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NAACP Gwinnett to honor activists at banquet

LILBURN - More than 40 years ago at the peak of the civil rights movement, the NAACP worked to insure equal rights for blacks.

Today, the mission of the NAACP's Gwinnett chapter is "To make a positive difference in our community."

Volunteers give countless hours promoting positive growth for all members of Gwinnett's diverse population. The NAACP Gwinnett chapter will celebrate and honor those people Friday at its second annual Freedom Fund and Image Awards banquet.

This year's theme is "Everyone can make a difference." More than 200 people are expected to honor 10 individuals and organizations for their work to create positive change in Gwinnett. Hank Johnson, 4th Congressional District candidate, will speak to the gathering.

"We asked Mr. Johnson because he is someone who has had some ups and downs, but he never gave up," said the Rev. John Stewart, NAACP president. "Kids need to hear and know that they can overcome obstacles."

Image Awards will be given to:

Lifetime Achievement

- Mr. and Mrs. Thomas Livsey, for their work as long-term residents of the Promised Land community, one of the oldest black neighborhoods in Gwinnett County.

- Perry Scott, executive director of the Gwinnett County Human Relations Commission, for his 16 years working to promote advancement and racial harmony among Gwinnett's diverse population.

Education

- Angela Pringle, former principal at Meadowcreek High School, where more than 50 languages are spoken. She helped MHS make steady progress toward improvement.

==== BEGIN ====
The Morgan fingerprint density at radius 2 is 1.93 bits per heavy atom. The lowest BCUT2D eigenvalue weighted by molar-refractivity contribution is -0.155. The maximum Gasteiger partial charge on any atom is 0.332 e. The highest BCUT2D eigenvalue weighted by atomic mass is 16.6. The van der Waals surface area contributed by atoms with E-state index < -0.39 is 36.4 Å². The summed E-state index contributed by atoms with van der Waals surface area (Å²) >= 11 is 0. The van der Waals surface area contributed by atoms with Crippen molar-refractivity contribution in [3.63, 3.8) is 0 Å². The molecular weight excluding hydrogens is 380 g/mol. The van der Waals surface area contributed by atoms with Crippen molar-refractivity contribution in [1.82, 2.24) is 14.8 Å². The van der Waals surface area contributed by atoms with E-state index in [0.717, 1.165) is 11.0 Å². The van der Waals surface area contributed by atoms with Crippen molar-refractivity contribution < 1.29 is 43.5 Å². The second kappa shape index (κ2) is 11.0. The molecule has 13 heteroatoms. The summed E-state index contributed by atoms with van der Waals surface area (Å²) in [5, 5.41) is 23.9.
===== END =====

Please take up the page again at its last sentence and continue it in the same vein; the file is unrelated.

Community Service

- Omega Psi Phi fraternity alumni chapter, for organizing community service projects such as voter registration drives and blood drives.

Political Action

- Sen. Curt Thompson.

"He has the most diverse community in Gwinnett," said Stewart. "The Norcross area could easily fall victim to blight as neighborhoods change, but he has encouraged businesses to stay and reinvest in the area. He has great vision and a willingness to include everyone."

Economic empowerment

- Business owner John Marsh.

"He is a great role model for other minority businesses on how to mainstream products and services to a wider audience," Stewart said.

Religious Affairs

- The Rev. Mark Abernathy of New Life Assembly in Centerville and the Rev. Jesse Curney III, founder of New Mercies Christian Church in Lilburn.

"Pastor Abernathy is white but his congregation is 60 percent black," said Stewart. "He reaches out to the community, works hard in the Shiloh School cluster and only sees souls that need nourishing."

Youth

- Nina Gilbert, founder of Turning Points, for her work to keep at-risk students in school.

- Karen Young, founder of Hope of Tomorrow, for her efforts to teach leadership and life skills to teenagers.

The Freedom Fund and Image Awards banquet is a major annual fundraiser that supports the NAACP Gwinnett's programs throughout the year, such as the Back to School, Stay in School program, which provides tutoring for students; the spring break college tour, which takes high school students on a weeklong tour of Southeastern colleges and universities and exposes them to the application process; Red Cross blood drives and continued activism for human rights.

The Gwinnett branch of the NAACP was active from the late 1980s until 1999. The chapter was reactivated in 2004 and has about 200 members. The banquet is open to the public and non-members. Volunteers are always welcome in all

programs.

"Everyone has something to contribute," said Audrey Scott, second vice president and banquet coordinator. "Whatever small thing you can do is appreciated, even just a little help per week or month. We want our children and families to grow in the same community together and address things in a mature and Godly way."